If you’ve ever watched a Hollywood film about college life, then you’ll know the bulky plastic cup kids chug beer from. Bright red in colour with a utilitarian design, cheap and mass-produced, the Solo Cup is as ubiquitously American as pick-up trucks and blue jeans.
But it’s still not something you’d expect to see immortalised in sculpture on a pristine mountainside. And yet that is exactly what you’ll find if you head to the celebrated mountain town of Aspen, Colorado, this summer.
“The ways artists express themselves or their surroundings are similar to how we express ourselves on snow”
Chicago-based artist Paula Crown has transformed this iconic object into a grand-scale public work of art, using 3D scanning and CAD programming. Currently installed at the foot of the Aspen Mountain in Colorado, Jokester builds on the work done previously by the Aspen Art Museum and Aspen Skiing Company (SkiCo)’s collaborative art initiative, Art in Unexpected Places.
“The best place to show public art in Aspen is our mountains, where people are transient and skiing,” explains SkiCo’s Managing Partner James Crown. He describes their mission as introducing art into everyday life. The giant Solo Cup of Jokester is a part of this – as is their ongoing lift-ticket art project.
“We saw the ski pass as an empty canvas and asked artists, such as Mark Bradford and Peter Doig, to create an image that would identify the ticket.” The current artwork on the ski pass also belongs to Paula Crown, whose ongoing Solo Together project of life-size, hand-painted, cast polystyrene cups has so far travelled as far as London and Venice.
“Fine art and skiing might seem like strange bedfellows, but they have more in common than you think”
Fine art and skiing may seem like strange bedfellows, but according to SkiCo CEO Mike Kaplan they have more in common than you might think. “The ways artists express themselves or their surroundings are similar to how we express ourselves on snow. This sport is full of unexpected interactions, just like art,” he noted as the sculpture – which stands at a mighty three metres tall and weighs over a ton – was unveiled with some fanfare.
Coinciding with the week-long annual think-tank Aspen Ideas Festival, the inauguration benefitted from exceptionally warm late-June temperatures, and the presence of the mountain sports enthusiasts who flock here every summer armed with hiking boots, mountain bikes and/or camping gear.
Although the influx of visitors isn’t as big as in winter, summers here are warm with perfect temperatures for outdoor activities during the day, while mild breezes at night make relaxing and sipping a drink outside very pleasant. So it’s small wonder Aspen’s permanent population of 7,000 is swelled by more transient visitors.
The facilities for a luxurious outdoor holiday here are second to none. There’s the famous five-star Little Nell hotel for example, and places like Bosq, which becomes a post-hiking hotspot serving late-afternoon tapas and wine on its spacious patio: perfect for people-watching. Run by Aspen native Barclay Dodge, the casually chic restaurant showcases the skills learned from years of working in kitchens like the world-famous El Bulli.
Aspen was established in the late 19th century as a silver-mining community. After a few lucrative years, during which most of the town was built, the mining business weakened and economic decline set in. The 1930s however, brought the emergence of the skiing industry, and the town hasn’t looked back since. In recent years, Aspen’s brand as the top skiing destination in the United States, and as the place to see and be seen, has brought the real estate market to record highs. The prices people pay for property here can exceed those in New York or San Francisco.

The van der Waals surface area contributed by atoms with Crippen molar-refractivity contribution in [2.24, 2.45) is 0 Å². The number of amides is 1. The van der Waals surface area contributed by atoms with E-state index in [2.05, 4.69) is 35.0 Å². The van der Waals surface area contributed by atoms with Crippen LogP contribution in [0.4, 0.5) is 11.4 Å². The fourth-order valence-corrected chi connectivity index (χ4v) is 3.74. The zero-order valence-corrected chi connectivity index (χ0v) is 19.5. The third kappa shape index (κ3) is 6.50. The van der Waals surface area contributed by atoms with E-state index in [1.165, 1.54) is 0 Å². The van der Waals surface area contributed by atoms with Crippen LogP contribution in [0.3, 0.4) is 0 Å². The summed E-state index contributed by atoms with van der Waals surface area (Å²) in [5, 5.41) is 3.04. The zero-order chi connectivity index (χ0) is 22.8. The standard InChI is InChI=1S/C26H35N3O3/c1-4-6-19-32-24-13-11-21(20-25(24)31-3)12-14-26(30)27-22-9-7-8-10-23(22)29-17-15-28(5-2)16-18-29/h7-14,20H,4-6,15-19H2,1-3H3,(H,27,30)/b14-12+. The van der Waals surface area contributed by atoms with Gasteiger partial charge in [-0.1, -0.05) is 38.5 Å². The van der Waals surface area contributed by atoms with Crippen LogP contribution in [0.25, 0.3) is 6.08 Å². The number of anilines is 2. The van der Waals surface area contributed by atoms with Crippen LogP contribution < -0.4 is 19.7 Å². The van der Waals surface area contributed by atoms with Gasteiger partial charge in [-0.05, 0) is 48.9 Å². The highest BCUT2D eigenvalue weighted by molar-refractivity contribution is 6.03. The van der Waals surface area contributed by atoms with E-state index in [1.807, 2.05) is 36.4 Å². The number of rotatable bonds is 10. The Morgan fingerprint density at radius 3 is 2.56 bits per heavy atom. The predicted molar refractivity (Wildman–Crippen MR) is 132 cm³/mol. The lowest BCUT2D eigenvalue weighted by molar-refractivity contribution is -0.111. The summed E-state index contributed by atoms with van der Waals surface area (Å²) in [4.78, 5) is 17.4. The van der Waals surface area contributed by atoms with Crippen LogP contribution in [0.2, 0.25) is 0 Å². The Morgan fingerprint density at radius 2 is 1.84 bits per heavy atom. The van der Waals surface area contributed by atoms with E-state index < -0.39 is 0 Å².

On the bright side, this influx of money has meant an influx of art collectors and patrons, creating a system that sustains top-notch arts, music, dance, and theatre programs despite the remote location. The town is home to some exceptional classical music, opera, and ballet companies, with strong educational programs spearheaded by star names recruited from the country’s top metropolitan institutions.
That’s not to say that hiking and mountain pursuits aren’t important here. This is very much a town for those who love the active lifestyle. But there’s another side to it. Trekking through the Coloradan flora at one point, my path leads me to the Aspen Institute, a centre established in 1949 to incubate free-thinking and an exchange of ideas around the environment, culture, and politics.
Spread across a greenery inviting enough to perch on, the Institute serves as a hub for the Ideas Festival hosting events like a “Town Hall Meeting” organised by New York-based civic engagement platform For Freedoms. Paula Crown is among the speakers, as are artists and founders Hank Willis Thomas and Eric Gottesman, who talk about the organisation’s “50 State Initiative” which raised money on Kickstarter to place an artist-designed billboard in every American state.
Cultural programming may not be the main reason most people visit Aspen, but it’s an ever-growing part of this town’s appeal. The Solo Cup sculpture is perhaps the most visible evidence of this. Plans are currently afoot to move it up near the peak in time for winter, where it will be hard to miss. A gigantic, snow-covered, bright red reminder that there’s another side to Aspen.
Osman Can Yerebakan is a curator and art writer, based in New York City. Keep up with him on Instagram.